Israel has given initial approval to advance construction of 863 housing units in Palestinian villages in Area C of the West Bank for the first time in years, in a move led by Prime Minister Naftali Bennett to also push through plans for more than 2,000 settlement homes.

An Israeli official said the Wednesday announcement on both parts of the plan was meant to legitimize settlement expansion, preparing for opposition by left-wing coalition partners. It is also seen by government officials as a "calculated risk" vis-à-vis the Biden administration.

The Meretz party, in a letter to Defense Minister Benny Gantz, called the plan to build more homes in settlements "a dangerous move that may further entrench the conflict and present a roadblock to the possibility of presenting a sustainable, permanent agreement with the Palestinians."  

A political source said that the U.S. administration "will express opposition to this move, but everyone wants this impossible coalition in Israel to hold out... It was clear for Bennett he would not have been able to advance this move after his meeting with [U.S. President Joe] Biden at the end of the month, so as not to damage their relations, and that's why he had to announce it as early as he did."

The approval of the new housing plans by Defense Minister Benny Gantz is seen as part of a larger move by the Israeli government, trying to strengthen the standing of the Palestinian Authority. It joins a recent decision by Israel's Coordinator of Government Activities in the Territories to increase the number of permits granted to Palestinian laborers to work in Israel and in West Bank settlements.

The plans for new housing in five West Bank villages in Area C will be considered next week by the top planning council at Israel's Civil Administration in the West Bank prior to their being filed for public comment. The villages involved are Al-Ma'asara (150 units), Bir al-Basha (270), Al-Masqufa (233), Khirbet 'Aaba (160) and Khirbet Zakariya (50).

Area C is the portion of the West Bank that is under full Israeli control rather than at least the partial control of the Palestinian Authority.

Area C represents 60 percent of the territory of the West Bank, but does not include the major Palestinian cities there. According to data reported by Haaretz that was obtained through the Freedom of Information Act, between 2016 and 2018 the Israeli Civil Administration approved only 21 building permit requests by Palestinians for construction in Area C. During that same period, 2,147 demolition orders were issued against Palestinian property.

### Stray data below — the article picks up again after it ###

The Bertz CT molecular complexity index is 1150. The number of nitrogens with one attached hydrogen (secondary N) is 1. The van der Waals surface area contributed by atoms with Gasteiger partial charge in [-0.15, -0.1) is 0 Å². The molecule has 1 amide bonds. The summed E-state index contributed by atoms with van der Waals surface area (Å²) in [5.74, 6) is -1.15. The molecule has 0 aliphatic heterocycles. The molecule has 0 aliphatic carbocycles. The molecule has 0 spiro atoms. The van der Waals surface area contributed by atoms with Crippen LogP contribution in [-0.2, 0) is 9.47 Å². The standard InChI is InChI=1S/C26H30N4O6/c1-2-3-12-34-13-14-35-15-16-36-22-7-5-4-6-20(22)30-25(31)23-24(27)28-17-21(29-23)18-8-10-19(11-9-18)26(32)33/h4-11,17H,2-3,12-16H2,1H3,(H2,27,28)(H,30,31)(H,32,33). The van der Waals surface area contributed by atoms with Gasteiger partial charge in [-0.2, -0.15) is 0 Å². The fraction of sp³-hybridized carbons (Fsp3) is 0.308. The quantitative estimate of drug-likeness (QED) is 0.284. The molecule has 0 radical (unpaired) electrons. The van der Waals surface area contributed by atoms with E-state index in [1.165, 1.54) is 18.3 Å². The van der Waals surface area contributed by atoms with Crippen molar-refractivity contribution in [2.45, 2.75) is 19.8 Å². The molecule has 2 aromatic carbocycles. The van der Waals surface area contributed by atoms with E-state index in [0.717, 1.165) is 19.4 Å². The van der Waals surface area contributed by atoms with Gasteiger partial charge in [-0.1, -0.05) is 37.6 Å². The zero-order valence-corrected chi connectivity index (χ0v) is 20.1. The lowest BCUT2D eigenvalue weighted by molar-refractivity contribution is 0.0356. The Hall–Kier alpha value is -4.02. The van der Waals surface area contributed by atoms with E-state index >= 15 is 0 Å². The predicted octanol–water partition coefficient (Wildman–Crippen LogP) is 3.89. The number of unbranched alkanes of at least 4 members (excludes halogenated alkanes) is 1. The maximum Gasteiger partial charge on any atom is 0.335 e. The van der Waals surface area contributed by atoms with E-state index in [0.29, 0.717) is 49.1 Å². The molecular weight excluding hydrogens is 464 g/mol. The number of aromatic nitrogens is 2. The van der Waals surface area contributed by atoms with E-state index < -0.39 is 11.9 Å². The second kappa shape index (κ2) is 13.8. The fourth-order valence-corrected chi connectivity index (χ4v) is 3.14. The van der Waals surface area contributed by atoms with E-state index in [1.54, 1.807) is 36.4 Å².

This is the first large-scale plan promoted by Israel for Palestinian construction in Area C. In 2017 a plan for 5,000 housing units around the city of Qalqilya, in the northern West Bank, was filed for public comments, but hasn’t been promoted further since then. 

In 2019 the cabinet gave its approval for 700 housing units for Palestinians, but according to Peace Now, eventually only six of them were given final approval.

Settlement homes

The planning council is also expected to consider next week plans for 1,351 housing units in Israeli settlements in the West Bank before filing them for public comment, and approve 908 more units, alongside the plans for the Palestinian villages.

The settlement housing units expected to get final approval include 58 in Beit El, 285 in Har Bracha and 105 in Alon Shvut.

Next week’s meeting will be the planning council’s first in seven months, and the first since Prime Minister Naftali Bennett assumed office. The Yesha Council of settlements has been lobbying intensively over the past few months to convene the council.

A source close to Prime Minister Bennett said: "Bennett is a right-winger. His opinion on the continuation of construction in the settlements in clear. This isn't any dramatic plan to annex the West Bank, but a minor move to improve quality of life in the settlements."

In the current Israeli government, the status quo dictates decisions on controversial issues, the source explained. "In this sense, this doesn't deviate from the existing policy."

A source familiar with the decision said the settlers are likely to criticize Bennett for the move. "Unlike how it may seem, this move isn't going to go down well with the settlers," the source said. "It's [only] about 2,000 housing units... It's been almost 10 months that no construction plans in the settlements were approved at all. That's now what they expected from Bennett."

Last month, U.S. Deputy Assistant Secretary of State for Israel and Palestinian Affairs Hady Amr visited Israel and the West Bank to discuss the latter’s financial crisis. Officials who met with him said he voiced the Biden administration’s concern about the situation and urged Israel to take steps to increase the Palestinian Authority’s cash flow.

In a statement released after the visit, the State Department said Washington sought “to advance equal measures of freedom, security, and prosperity for Israelis and Palestinians alike,” and that Amr’s visit “successfully advanced the goal of deepening understanding with Israelis and Palestinians in this regard.” It added that the topics discussed included economic development, energy and water.